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Date Permissions Signed

4-27-2017

Date of Award

Spring 2017

Document Type

Masters Thesis

Degree Name

Master of Science (MS)

Department

Biology

First Advisor

Kodner, Robin

Second Advisor

Fullerton, Heather

Third Advisor

Moyer, Craig L.

Fourth Advisor

Strom, Suzanne L., 1959-

Abstract

Coastal estuaries are highly dynamic environments. Due to a multitude of environmental variables, microbial communities in these systems are generally complex and difficult to predict. A majority of studies in estuaries have focused on relating environmental factors to changes in community response through indirect measurements such as biomass or chlorophyll. Though these studies are important for our understanding of these systems, they treat community members as a “black box” by focusing on the environmental input and biological output of the system on a broad scale. However, community composition and diversity dictates how cohabitants respond to both environmental stimuli and each other, which in turn impacts their community-level response. We utilized high throughput sequencing of the small subunit ribosomal RNA gene to phylogenetically characterize the diversity of microbial eukaryotes in a coastal estuary located in the Northeastern Salish Sea, and explore spatial and temporal patterns in community structure. Sampling was carried out daily to biweekly for four years during the summer seasons of 2013 to 2016. While diatoms and dinoflagellates were found to be the most abundant amplicon sequences in our samples, there was a diverse assemblage of less represented amplicon sequences that showed spatial and temporal patterns. We also found that our assessment of stability in this system varied based on timescale. Our results highlight the importance of repeated sampling to characterize microbial eukaryotes in dynamic environments, and the importance of including small and/or rare taxa in future ecological studies of these systems. We also discuss current challenges and limitations of this methodological approach to evaluate microbial eukaryotes.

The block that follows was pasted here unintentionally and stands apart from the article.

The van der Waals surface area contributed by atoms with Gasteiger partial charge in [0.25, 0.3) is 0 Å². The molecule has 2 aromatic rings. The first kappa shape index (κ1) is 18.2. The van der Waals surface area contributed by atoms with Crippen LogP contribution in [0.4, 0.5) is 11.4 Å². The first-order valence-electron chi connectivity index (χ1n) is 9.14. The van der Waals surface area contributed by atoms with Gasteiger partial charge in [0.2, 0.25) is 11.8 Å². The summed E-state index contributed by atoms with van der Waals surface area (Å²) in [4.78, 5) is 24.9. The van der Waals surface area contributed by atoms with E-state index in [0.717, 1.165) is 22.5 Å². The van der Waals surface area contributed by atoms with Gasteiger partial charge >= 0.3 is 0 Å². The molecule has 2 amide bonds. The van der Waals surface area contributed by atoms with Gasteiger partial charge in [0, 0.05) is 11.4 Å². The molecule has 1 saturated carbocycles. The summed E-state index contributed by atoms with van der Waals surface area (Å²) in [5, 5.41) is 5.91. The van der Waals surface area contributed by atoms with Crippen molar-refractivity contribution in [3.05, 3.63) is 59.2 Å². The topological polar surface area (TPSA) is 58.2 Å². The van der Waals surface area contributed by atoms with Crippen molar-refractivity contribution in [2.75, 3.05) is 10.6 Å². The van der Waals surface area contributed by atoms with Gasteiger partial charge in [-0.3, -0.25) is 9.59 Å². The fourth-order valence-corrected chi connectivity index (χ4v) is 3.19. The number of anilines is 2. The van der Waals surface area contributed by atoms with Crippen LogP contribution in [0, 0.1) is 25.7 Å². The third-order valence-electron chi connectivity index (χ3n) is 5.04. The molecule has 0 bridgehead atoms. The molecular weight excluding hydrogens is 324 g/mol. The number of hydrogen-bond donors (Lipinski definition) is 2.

Type

Text

Publisher

Western Washington University

OCLC Number

988543801

Digital Format

application/pdf

Geographic Coverage

Bellingham Bay (Wash.)

Genre/Form

Academic theses

Language

English

Rights

Copying of this thesis in whole or in part is allowable only for scholarly purposes. It is understood, however, that any copying or publication of this thesis for commercial purposes, or for financial gain, shall not be allowed without the author's written permission.

Included in

Biology Commons

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